Rylane in the OireachtasTurf Development Bill, 1997: Order for Second Stage. (19, November, 1997)
Mr. O'Flynn:On a personal note this change is a far cry from my childhood memory of walking down Cork Centre Park Road toward the marina, seeing the vast stock piles of turf of local fuel merchants. Those massive manmade mountains were a relic of the war years. I remember then wondering how anybody could ever burn that amount of turf. It also brings to mind the thriving turf business run by many Cork companies, one of whom was Pope Brothers whose lorries were driven regularly to the midlands to keep our fires burning and Corkonians warm in their homes. Unlike Deputy Stagg, I have no experience of cutting turf even though, believe it or not, there is a turf bog in Cork.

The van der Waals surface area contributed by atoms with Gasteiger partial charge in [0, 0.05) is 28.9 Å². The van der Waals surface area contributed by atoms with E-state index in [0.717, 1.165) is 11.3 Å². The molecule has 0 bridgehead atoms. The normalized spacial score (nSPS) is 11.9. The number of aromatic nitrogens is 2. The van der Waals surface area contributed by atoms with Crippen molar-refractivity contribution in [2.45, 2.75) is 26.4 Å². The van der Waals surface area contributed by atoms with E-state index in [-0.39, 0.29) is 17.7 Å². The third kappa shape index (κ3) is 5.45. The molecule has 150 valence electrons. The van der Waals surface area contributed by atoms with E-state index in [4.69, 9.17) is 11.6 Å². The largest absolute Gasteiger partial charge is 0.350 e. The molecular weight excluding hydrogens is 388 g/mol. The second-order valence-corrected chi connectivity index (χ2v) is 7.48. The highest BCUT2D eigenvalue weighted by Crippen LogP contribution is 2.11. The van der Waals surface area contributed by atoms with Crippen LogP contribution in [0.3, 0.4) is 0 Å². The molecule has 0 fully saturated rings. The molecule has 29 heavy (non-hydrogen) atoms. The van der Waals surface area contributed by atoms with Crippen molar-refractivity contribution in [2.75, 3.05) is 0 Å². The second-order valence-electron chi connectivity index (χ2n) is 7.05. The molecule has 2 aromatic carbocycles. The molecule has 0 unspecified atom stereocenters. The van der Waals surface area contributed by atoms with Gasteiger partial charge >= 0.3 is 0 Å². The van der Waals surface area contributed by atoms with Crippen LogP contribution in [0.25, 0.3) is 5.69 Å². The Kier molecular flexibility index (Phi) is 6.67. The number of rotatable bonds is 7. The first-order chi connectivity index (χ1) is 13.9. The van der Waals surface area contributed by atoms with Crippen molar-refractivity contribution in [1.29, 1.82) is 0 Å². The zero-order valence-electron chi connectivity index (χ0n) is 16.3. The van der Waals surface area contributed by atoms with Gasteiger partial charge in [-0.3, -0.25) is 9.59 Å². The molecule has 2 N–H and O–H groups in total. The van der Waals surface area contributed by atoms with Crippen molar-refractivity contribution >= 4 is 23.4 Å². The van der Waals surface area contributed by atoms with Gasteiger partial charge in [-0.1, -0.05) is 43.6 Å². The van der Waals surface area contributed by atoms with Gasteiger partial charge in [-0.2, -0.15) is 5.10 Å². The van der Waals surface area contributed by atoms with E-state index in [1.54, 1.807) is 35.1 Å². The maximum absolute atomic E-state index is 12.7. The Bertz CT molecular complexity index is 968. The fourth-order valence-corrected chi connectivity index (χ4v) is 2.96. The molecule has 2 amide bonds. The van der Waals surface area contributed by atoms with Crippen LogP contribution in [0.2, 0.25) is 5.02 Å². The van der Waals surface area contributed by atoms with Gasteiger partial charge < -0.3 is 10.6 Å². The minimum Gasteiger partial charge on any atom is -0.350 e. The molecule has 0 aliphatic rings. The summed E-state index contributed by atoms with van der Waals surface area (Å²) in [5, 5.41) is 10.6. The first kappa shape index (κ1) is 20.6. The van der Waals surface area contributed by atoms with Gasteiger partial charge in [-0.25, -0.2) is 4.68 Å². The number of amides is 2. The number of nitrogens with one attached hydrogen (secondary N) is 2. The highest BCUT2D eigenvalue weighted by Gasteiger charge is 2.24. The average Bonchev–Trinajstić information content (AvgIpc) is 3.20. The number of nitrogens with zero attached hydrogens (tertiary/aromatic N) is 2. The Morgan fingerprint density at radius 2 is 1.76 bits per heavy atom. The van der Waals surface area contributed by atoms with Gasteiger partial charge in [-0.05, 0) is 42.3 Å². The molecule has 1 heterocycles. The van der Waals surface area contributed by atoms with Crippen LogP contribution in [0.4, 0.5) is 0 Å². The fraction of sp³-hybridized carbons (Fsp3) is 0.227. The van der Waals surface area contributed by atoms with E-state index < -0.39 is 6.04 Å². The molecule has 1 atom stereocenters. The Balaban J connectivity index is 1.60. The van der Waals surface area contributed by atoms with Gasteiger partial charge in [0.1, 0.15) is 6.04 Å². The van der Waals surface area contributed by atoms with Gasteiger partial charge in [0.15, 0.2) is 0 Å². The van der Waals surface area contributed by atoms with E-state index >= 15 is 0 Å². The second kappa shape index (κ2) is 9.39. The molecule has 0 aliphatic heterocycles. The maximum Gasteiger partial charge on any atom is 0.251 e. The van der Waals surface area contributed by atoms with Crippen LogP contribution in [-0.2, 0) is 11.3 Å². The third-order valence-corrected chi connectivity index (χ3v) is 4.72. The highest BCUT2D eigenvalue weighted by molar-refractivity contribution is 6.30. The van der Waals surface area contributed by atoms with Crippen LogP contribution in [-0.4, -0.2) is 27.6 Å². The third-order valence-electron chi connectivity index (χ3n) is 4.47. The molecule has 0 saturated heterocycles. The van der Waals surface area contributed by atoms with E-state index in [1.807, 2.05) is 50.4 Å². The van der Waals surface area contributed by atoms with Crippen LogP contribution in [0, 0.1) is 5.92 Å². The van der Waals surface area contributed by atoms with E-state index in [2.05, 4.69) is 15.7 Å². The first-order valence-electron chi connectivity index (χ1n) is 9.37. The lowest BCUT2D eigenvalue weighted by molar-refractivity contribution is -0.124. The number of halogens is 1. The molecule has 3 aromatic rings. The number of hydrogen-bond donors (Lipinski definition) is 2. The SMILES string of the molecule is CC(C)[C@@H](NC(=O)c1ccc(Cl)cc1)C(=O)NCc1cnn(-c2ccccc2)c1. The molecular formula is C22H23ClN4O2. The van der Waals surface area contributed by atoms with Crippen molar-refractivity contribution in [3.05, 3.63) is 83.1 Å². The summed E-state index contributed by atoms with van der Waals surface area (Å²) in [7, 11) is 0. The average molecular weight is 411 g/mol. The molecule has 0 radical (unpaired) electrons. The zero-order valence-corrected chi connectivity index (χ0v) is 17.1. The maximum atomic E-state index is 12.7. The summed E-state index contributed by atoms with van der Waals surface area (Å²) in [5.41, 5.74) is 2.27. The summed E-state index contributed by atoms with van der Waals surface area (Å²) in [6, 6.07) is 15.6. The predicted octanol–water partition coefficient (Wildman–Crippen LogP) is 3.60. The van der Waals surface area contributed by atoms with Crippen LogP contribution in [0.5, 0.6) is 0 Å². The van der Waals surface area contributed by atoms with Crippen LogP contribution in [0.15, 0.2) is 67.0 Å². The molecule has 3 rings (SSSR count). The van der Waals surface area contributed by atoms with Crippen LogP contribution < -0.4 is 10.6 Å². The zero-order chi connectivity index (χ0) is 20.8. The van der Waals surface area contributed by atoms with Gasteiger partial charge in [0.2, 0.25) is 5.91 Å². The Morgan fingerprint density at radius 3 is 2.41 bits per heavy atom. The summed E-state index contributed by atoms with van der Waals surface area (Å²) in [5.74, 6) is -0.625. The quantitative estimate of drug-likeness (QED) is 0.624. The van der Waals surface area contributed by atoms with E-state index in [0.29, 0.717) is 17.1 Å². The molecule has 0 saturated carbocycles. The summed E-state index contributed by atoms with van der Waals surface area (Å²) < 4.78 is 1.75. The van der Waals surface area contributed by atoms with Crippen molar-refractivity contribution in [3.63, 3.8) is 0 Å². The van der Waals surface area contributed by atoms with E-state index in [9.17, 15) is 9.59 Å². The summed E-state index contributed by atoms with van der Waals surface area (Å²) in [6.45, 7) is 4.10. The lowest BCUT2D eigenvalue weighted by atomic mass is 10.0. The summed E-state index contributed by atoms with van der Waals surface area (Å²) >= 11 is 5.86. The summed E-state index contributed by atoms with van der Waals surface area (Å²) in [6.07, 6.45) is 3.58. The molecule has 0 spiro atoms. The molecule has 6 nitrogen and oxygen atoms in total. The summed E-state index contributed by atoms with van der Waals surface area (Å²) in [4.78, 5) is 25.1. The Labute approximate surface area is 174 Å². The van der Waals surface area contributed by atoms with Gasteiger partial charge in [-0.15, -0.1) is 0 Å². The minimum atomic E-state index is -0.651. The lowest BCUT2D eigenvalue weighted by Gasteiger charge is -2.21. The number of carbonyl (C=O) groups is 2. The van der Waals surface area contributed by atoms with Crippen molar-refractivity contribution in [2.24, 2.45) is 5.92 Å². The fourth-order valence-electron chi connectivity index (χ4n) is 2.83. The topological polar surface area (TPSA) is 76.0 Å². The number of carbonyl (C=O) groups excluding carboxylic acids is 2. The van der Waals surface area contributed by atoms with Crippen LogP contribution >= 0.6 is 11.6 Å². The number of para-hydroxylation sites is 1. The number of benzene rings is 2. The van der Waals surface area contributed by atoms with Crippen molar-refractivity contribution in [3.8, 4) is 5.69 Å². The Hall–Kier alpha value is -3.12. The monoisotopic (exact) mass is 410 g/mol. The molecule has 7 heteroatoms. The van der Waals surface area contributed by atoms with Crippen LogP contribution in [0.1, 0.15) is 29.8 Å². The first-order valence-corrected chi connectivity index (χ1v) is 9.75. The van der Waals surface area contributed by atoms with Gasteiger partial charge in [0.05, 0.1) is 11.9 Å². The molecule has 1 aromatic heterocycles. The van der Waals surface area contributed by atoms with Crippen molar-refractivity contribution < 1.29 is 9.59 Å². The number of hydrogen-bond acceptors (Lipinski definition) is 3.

Mrs. O'Rourke: I cannot believe it.
Mr. O'Flynn: It is located in Rylane in County Cork. During the war years and the Emergency, the Army played a pivotal role in ensuring that its construction corps provided turf for the fires of the city and county of Cork.
Mrs. O'Rourke:What about the pub licence? There was a pub licence on the bog.
Mr. O'Flynn: There is still a pub there. In the not too distant past I remember the pride I felt when some European peat developers came here to study and learn peat harvesting technology from Bord na Móna which was then and remains the foremost in Europe.
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